8. MaryLu, I totally appreciate your blog. Of course, while I was reading I was both shocked by truth as you revealed it and arguing with you (in my mind) about "spoiling the Egyptians." In college Bible class, we talked about this concept (of spoiling the Egyptians) and how ALL GOOD is from GOD! God is the giver of gifts. God desires UNITY for His people. And just like the Israelites, when they left Egypt and took their silver and gold, when we leave our sin nature and follow Christ we can take what is good and keep it because all good is from God. Now, that being said, the "silver and gold" is not to be used for making a gold calf for us to worship in the desert, but for us to use to bring glory to God. So, yes, we celebrate Christmas and have a tree but for the reasons you mentioned, to honor Jesus birth (yeah, we all know it probably wasn't Dec 25th), to give to others and to enjoy family. God knows the intentions of the heart. We need to make sure we are presenting the right intentions to the worlds (by not being greedy or divisive or ugly spirited). Merry Christmas MaryLu. I pray that you and yours have a wonderful holiday season!!

    1. Interesting point, Ladette, about "spoiling the Egyptians". I had never heard that before. Merry Christmas to you and yours!

  9. Not sure how the very name of Nicholas becomes Nimrod. There are a number of names that also mean something like Mighty Ruler or Strong Ruler- including Donald if I recall correctly. I'm not goonna say they're Satantic. I think the Romans just liked names like that, as they seemed prestigious.
    The concept modern concept of Santa is one that seems to have really developed to encourage children to behave.

    Frankly, I think its possible to read pagan meanings into everything. Some used to thing Christmas Puddings were pagan- I don't know, but its seems that kind of dish is a really good way of preserving food in the Winter months- which I suspect is why a lot of people made them originally.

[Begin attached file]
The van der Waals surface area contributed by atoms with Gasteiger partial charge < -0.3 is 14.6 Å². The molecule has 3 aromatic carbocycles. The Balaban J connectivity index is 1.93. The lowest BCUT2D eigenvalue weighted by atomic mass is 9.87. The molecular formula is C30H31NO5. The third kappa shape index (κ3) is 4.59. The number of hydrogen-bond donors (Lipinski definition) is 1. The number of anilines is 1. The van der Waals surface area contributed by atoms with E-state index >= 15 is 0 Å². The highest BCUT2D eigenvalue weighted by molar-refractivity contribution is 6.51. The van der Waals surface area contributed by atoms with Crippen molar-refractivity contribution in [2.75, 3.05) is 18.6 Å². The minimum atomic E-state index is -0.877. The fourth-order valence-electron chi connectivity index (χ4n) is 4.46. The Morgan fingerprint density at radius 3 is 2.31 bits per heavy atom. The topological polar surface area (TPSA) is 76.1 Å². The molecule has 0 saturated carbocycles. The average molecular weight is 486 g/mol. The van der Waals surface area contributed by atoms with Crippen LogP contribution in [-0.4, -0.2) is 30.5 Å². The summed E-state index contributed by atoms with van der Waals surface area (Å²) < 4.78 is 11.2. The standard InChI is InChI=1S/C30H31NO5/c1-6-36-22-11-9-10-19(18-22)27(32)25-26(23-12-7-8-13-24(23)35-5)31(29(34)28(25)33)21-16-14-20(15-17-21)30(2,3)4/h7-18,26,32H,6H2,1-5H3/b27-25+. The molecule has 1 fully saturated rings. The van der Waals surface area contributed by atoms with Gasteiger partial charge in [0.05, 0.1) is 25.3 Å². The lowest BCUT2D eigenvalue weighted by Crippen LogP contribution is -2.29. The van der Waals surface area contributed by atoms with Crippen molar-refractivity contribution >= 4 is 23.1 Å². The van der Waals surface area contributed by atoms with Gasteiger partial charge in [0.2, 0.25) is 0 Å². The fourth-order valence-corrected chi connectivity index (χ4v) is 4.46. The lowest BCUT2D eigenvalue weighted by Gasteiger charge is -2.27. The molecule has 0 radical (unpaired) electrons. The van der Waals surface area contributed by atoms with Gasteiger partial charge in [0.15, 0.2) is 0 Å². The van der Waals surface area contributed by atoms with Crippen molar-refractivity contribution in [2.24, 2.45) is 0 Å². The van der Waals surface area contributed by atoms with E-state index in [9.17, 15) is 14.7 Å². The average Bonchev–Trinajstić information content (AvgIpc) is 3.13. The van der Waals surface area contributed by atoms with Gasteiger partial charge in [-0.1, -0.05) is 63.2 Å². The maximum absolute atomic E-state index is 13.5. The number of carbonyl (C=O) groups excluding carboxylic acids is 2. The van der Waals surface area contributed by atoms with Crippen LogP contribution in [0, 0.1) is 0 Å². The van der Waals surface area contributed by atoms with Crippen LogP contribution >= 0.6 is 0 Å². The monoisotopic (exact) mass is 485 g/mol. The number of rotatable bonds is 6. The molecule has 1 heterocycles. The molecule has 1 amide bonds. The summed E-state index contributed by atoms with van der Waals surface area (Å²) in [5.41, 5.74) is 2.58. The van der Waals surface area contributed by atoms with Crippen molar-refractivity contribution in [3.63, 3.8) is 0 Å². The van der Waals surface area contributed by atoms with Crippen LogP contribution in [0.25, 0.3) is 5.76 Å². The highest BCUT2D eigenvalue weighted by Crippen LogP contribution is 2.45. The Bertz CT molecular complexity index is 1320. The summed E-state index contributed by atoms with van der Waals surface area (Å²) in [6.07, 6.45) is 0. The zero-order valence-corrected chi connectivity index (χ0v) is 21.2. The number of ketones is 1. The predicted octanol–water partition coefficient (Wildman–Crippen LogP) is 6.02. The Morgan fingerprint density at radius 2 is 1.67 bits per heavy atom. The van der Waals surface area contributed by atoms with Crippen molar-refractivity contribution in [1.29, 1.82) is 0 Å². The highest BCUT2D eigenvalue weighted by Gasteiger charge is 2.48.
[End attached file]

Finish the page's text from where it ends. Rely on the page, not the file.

10. I understand your struggle. The Lord convicted us about this holiday in 2003, and that was the last year we celebrated Christmas. Since then, I have gone on a journey from anger at all things Christmas to a more mellow understanding of how God uses ALL things to bring glory to his name, and what matters is that glory IS given to him. So no, we still don't celebrate Christmas. But I embrace the carols that worship him with enthusiasm and recognize that my friends' use of Christmas trees in no way symbolizes pagan worship to them, and is a very beautiful way to light up a very dreary time of year. And like you, I emphasize to those that ask us "why" that each person must make this decision for themselves.

    As for our family? There have been very few reasons for me to regret that we stopped the craziness of a traditional Christmas. For the last thirteen years, we have truly enjoyed a stress-free season where our focus is completely on Christ and each other. May God continue to guide you as you negotiate what his will for your family is, MaryLu. God bless.

    (P.S. I just finished "She Walks in Power"--loved it. I'm putting it in my "recommended holiday reading" newsletter that I'm sending out today. Have a wonderful holiday season!)